A piano is a timeless instrument that many people commonly pass down from one generation of the family to the next. Pianos are quite sturdy and built to last. Unfortunately, the same can't be said about piano benches, whose cushioning and fabric covering can easily wear down, rip and fade after years of constant use. If you have an older piano bench in desperate need of a makeover, you can easily add decades to it by reupholstering the seat.
Things you need
1/4-inch or 3/8-inch staples
1 yard or more of upholstery fabric, velvet or velveteen
1 yard 1-inch firm foam
1 yard polyester batting
Turn the bench upside down, seat side facing down, and remove the seat from the bench legs. Typically, the seat platform is attached by four to eight Phillips-head screws from underneath. Unscrew the screws, setting them aside all together in a safe place, such as a cup or saucer.
Set aside the bench legs. You won't need them until you've finished reupholstering.
Remove the current upholstery. This is usually stapled to the bottom of the seat platform. Pry the staples off using a flathead screwdriver all the way around the perimeter of the bench. Discard the fabric.
Remove the cushion and batting underneath the original upholstery. Usually this is only spray-glued onto the bottom of the platform, or free-standing and unattached, so removal is easy. You may have to remove a few staples with the flathead screwdriver if the batting and cushion are stapled to the seat platform. Of course, if the cushioning is in good shape, leave it on as extra padding; you don't have to replace it.
Trace an exact outline of the bench seat onto the firm foam using permanent marker. Cut out the foam so that it fits exactly on top of the bench. Place the foam onto the bench on the seating side. Do not secure or staple the foam to the seat; this can damage the foam and make it uneven.
Trace around the bench again on the polyester batting material, using chalk and leaving at least 2 to 2 1/2 inches all the way around the perimeter of the bench. Cut out the batting.
Center the batting over the foam and the seat platform and cover the seat with the batting. Carefully turn it over, foam side down, and loosely staple the batting down in eight to 12 even spaces places around the bench. Don't pull the fabric completely taut. Leave a little tension, or you may flatten the foam and diminish some of the comfort of the restuffed bench. Ensure, however, that it is smoothly stretched over the seating as uneven or lumpy padding will cause anyone who sits at your piano some degree of discomfort and distraction.
Select a fabric that will not only match your bench, but your piano as well. Darker fabric colours look best with darker wood finishes and blacks, while walnut and oak finish pianos look best with more casual or country chic patterns.
Center the bench, batting side down, on the wrong side of the fabric. This means that if your fabric has a pattern, centre the bench on the side that doesn't show the pattern.
Trace around the perimeter of the bench with chalk, leaving five extra inches of space all the way around. Cut out the outline neatly.
Pull the fabric tight around the bench, and staple it once on each side in the middle, about an inch past the edge of the seat. This secures the fabric and pulls it taut all the way around the seat bench.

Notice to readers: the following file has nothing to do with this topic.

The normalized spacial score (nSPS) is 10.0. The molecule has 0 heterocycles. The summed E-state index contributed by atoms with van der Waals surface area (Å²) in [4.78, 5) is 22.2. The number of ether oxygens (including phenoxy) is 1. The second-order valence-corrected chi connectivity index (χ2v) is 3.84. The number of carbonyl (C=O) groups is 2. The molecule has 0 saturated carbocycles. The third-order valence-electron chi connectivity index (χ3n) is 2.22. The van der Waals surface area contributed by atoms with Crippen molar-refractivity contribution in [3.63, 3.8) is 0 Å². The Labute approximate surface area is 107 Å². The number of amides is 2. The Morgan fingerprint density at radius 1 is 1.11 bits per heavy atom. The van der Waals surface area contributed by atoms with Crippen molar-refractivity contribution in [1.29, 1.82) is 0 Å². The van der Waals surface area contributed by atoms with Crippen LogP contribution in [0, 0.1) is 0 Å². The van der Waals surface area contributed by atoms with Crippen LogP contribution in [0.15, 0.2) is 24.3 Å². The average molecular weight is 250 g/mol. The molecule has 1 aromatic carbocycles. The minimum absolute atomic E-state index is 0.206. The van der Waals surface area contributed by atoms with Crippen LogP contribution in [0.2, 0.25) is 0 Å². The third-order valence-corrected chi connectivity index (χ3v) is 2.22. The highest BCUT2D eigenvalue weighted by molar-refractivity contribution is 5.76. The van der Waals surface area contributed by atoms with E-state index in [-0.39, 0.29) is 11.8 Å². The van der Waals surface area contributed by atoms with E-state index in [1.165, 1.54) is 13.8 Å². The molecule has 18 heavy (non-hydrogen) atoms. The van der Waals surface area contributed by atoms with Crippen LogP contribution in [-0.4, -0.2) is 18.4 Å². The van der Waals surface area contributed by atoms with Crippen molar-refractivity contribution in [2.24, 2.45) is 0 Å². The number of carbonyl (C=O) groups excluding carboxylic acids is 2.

Fold each corner of the fabric neatly, as though you were wrapping a present with wrapping paper. Gently pull the fabric taut as you go. Staple each corner two or three times to secure the folds in place, then staple twice more per side around the bench.
Cut off any excess fabric around the underside of the seat. Leave an inch from the staples, in case you need to adjust it in the future.
Re-attach the seat to the bench legs. Retrieve the screws from earlier. Center the bench legs on the bottom side of the bench seat platform. Re-screw the bench legs onto the seat platform. Drive the screws through the new fabric and batting, if necessary; it won't unravel the fabric and just secure the bench even more. Turn the bench over, right-side up.
- If the original cushion material under the fabric is in decent condition and the fabric itself isn't torn or uneven in any way, leave the fabric on instead of removing and replacing all of it. Simply staple the new fabric over the old cushion and upholstery. This will add a little extra padding to the seat. Upholstery fabric is a sturdy choice for a piano bench, since this type of fabric can withstand a lot of wear and tear. For a more timeless, elegant look for your piano bench, use a classic richly coloured velvet or thick velveteen instead. While the bench legs are off the seat, you may want to sand and refinish them, as well, to give your piano bench a complete makeover.
Tips and Warnings
- If the original cushion material under the fabric is in decent condition and the fabric itself isn't torn or uneven in any way, leave the fabric on instead of removing and replacing all of it. Simply staple the new fabric over the old cushion and upholstery. This will add a little extra padding to the seat.
- Upholstery fabric is a sturdy choice for a piano bench, since this type of fabric can withstand a lot of wear and tear. For a more timeless, elegant look for your piano bench, use a classic richly coloured velvet or thick velveteen instead.
- While the bench legs are off the seat, you may want to sand and refinish them, as well, to give your piano bench a complete makeover.
Things you need
- Staple gun
- 1/4-inch or 3/8-inch staples
- Flathead screwdriver
- Phillips-head screwdriver
- 1 yard or more of upholstery fabric, velvet or velveteen
- 1 yard 1-inch firm foam
- 1 yard polyester batting
- Seamstress chalk
- Sharp scissors